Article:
We had brought a few disposable barbecues with us, along with a little food in a freezer box. Now seemed a good time to use them, so we packed up a barbecue, some food and water and started the trek off site. The feeling was Escape from New York. Getting outside, past the perimeter fences, the watch towers, the staggering lines of muddy festival goers and security, was a mission.
When we finally made it out, we were disappointed. Security were everywhere, there were no fields we could access and as soon as we crossed onto a small grass verge, a security guard told us to leave. I was too tired to argue. The festival’s authoritarianism was bleeding into the surrounding area, cutting down any stragglers from the site. All of us in our Wellington boots an immediate give away. We left the verge, stepped backed onto the pavement and plodded back the way we’d come. More irritable and pessimistic, our backs aching from the water and everything else in our hands and slung over our shoulders.
Five minutes down the path, we found a gate. The grass on the other side was orange and brown. Parts of the field were bald and large puddles filled indents in the ground. Weeds grew in prickly tufts. The dampness had a smell to it. We wanted to find somewhere else but there was nowhere to go. Tired resignation brought us over the fence. We headed for the far side of the field, near the tree line, and began to set up the barbecue. I hoped to get away from the festival but we’d ended up in a field adjacent to it.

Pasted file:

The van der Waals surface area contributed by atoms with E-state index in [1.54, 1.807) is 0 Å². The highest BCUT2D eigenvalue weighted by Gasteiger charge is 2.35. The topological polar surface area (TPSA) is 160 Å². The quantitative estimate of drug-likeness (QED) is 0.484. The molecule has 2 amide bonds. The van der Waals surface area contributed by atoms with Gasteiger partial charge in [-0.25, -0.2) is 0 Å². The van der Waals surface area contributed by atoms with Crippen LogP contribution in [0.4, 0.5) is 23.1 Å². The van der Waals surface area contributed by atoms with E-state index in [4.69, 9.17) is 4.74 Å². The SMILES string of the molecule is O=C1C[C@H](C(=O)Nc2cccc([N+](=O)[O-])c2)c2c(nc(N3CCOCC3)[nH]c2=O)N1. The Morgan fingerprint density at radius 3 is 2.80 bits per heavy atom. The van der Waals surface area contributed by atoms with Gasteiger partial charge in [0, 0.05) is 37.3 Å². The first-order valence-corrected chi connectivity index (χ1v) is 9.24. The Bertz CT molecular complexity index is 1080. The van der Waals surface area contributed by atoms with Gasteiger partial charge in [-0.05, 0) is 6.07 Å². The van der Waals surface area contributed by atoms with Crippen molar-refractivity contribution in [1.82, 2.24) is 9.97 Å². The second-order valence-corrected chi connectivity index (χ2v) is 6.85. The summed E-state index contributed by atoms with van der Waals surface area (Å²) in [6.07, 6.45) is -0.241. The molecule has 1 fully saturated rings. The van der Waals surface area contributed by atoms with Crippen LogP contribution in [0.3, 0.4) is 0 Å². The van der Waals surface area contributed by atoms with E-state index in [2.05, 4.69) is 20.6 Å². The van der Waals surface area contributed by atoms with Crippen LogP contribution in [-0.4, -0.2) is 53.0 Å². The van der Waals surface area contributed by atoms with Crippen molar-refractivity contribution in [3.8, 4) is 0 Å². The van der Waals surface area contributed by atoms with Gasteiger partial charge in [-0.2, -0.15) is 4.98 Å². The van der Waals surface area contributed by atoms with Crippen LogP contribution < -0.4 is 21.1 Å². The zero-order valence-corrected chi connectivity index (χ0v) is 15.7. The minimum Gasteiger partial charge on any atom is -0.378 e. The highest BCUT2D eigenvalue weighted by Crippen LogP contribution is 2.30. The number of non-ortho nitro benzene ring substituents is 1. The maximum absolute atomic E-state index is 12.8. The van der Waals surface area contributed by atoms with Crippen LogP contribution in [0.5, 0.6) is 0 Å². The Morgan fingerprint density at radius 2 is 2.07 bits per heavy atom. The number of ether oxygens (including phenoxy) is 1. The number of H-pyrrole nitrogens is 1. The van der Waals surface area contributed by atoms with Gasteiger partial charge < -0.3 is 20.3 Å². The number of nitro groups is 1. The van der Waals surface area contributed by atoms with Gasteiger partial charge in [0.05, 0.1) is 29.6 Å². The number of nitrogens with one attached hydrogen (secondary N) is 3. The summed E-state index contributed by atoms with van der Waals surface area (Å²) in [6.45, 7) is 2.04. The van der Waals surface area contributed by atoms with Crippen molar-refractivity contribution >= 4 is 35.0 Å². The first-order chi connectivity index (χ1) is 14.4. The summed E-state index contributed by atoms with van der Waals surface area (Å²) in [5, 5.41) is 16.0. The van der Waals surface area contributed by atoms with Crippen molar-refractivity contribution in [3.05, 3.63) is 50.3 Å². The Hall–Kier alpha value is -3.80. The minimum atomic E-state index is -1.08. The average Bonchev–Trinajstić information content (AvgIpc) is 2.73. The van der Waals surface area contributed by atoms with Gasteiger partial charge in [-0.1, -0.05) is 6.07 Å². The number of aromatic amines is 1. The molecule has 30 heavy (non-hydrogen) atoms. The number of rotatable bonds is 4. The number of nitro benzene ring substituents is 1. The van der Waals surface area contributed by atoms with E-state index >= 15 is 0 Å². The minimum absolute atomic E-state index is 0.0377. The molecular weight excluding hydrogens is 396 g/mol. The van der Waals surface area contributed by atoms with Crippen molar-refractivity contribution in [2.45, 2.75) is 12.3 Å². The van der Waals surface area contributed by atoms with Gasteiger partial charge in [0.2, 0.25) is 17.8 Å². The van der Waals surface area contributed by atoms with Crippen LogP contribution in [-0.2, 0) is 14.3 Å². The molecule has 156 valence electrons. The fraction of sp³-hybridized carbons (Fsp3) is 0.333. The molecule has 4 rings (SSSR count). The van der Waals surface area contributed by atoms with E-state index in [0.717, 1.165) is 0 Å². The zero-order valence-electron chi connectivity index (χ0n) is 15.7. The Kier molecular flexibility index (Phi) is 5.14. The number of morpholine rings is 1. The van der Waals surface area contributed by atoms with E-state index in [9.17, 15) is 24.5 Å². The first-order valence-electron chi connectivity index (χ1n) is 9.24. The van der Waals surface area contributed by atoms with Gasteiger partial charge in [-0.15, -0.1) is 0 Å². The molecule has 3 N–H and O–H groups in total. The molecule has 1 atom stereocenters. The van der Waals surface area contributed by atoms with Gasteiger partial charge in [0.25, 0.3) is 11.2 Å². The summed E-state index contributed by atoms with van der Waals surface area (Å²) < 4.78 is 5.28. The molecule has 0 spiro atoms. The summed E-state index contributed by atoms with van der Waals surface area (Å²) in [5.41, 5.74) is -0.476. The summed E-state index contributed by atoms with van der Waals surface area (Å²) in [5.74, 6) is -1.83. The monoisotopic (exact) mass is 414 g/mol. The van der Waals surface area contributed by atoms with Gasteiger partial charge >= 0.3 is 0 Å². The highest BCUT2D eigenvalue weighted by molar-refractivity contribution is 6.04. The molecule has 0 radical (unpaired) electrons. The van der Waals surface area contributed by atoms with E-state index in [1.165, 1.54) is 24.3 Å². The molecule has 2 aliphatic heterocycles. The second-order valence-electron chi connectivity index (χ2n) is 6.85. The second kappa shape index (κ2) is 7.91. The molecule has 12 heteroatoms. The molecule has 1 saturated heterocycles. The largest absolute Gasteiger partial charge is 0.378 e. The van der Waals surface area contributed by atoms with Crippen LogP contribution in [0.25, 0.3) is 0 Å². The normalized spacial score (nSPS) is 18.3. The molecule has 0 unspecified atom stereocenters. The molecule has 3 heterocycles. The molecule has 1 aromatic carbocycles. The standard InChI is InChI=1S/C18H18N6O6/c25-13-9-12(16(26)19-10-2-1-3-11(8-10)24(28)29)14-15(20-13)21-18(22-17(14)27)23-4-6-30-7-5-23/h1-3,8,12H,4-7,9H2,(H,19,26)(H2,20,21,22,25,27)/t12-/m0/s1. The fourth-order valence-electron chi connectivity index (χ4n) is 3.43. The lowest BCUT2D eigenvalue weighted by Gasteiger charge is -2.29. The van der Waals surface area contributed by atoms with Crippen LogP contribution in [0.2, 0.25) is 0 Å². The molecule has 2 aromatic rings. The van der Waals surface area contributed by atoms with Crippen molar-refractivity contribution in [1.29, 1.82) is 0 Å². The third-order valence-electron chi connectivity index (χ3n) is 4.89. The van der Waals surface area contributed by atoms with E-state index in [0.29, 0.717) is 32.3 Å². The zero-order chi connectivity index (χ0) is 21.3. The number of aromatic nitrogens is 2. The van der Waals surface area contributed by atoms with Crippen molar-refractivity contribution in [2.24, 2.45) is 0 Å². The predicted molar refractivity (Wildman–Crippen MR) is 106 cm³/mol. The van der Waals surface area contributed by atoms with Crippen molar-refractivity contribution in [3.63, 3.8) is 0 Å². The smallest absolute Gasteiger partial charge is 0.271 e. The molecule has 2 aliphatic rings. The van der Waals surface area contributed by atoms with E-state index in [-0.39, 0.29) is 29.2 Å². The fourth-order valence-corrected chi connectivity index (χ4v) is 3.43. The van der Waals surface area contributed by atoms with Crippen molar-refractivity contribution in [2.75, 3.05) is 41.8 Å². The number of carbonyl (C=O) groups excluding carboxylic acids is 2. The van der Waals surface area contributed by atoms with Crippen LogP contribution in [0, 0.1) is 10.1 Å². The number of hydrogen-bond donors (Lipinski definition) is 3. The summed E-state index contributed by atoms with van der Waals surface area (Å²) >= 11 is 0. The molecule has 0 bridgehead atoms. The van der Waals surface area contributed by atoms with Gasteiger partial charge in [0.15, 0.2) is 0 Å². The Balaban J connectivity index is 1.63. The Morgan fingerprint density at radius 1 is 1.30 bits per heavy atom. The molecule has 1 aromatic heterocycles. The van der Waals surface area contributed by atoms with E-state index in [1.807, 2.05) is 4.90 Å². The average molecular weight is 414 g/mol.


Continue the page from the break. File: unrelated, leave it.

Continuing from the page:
To make matters worse we couldn’t get the barbecue lit. Frustration was growing. A malaise was coming over me. Too much piss, too few showers, too little food. The flame on our red disposable lighter kept blowing out. It stood little chance in the wind. My thumb started to blister from spinning the wheel. Eventually Yuri got it lit and begun to cook, I walked off to make a phone call. When I got back I learned from Yuri that he had been harassed by another security guard. They wanted to see his festival armband.
I flashed back to the festival brochure. Sunny photos without security guards or watch towers and superimposed with phrases in caps saying things like, ‘Enjoy the unique sense of freedom that comes with a festival experience.